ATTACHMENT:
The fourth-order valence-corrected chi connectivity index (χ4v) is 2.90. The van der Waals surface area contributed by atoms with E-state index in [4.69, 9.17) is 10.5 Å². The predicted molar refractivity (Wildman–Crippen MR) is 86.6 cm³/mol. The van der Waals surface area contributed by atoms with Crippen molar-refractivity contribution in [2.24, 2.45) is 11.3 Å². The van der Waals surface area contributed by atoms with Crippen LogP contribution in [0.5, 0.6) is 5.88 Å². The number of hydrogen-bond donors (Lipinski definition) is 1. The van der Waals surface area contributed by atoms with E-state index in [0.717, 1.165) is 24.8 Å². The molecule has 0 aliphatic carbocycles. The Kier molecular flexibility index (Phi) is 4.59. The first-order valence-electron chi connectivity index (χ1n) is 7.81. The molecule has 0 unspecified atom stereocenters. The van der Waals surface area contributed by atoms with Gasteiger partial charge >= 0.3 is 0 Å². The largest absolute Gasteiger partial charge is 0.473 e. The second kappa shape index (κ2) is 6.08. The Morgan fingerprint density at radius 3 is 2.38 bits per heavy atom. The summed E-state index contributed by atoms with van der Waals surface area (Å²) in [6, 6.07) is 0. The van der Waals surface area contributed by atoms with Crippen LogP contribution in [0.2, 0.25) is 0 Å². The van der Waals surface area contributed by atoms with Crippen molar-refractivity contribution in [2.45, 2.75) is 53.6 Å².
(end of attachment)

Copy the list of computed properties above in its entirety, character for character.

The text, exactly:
The fourth-order valence-corrected chi connectivity index (χ4v) is 2.90. The van der Waals surface area contributed by atoms with E-state index in [4.69, 9.17) is 10.5 Å². The predicted molar refractivity (Wildman–Crippen MR) is 86.6 cm³/mol. The van der Waals surface area contributed by atoms with Crippen molar-refractivity contribution in [2.24, 2.45) is 11.3 Å². The van der Waals surface area contributed by atoms with Crippen LogP contribution in [0.5, 0.6) is 5.88 Å². The number of hydrogen-bond donors (Lipinski definition) is 1. The van der Waals surface area contributed by atoms with E-state index in [0.717, 1.165) is 24.8 Å². The molecule has 0 aliphatic carbocycles. The Kier molecular flexibility index (Phi) is 4.59. The first-order valence-electron chi connectivity index (χ1n) is 7.81. The molecule has 0 unspecified atom stereocenters. The van der Waals surface area contributed by atoms with Gasteiger partial charge >= 0.3 is 0 Å². The largest absolute Gasteiger partial charge is 0.473 e. The second kappa shape index (κ2) is 6.08. The Morgan fingerprint density at radius 3 is 2.38 bits per heavy atom. The summed E-state index contributed by atoms with van der Waals surface area (Å²) in [6, 6.07) is 0. The van der Waals surface area contributed by atoms with Crippen LogP contribution in [0.2, 0.25) is 0 Å². The van der Waals surface area contributed by atoms with Crippen molar-refractivity contribution in [2.45, 2.75) is 53.6 Å².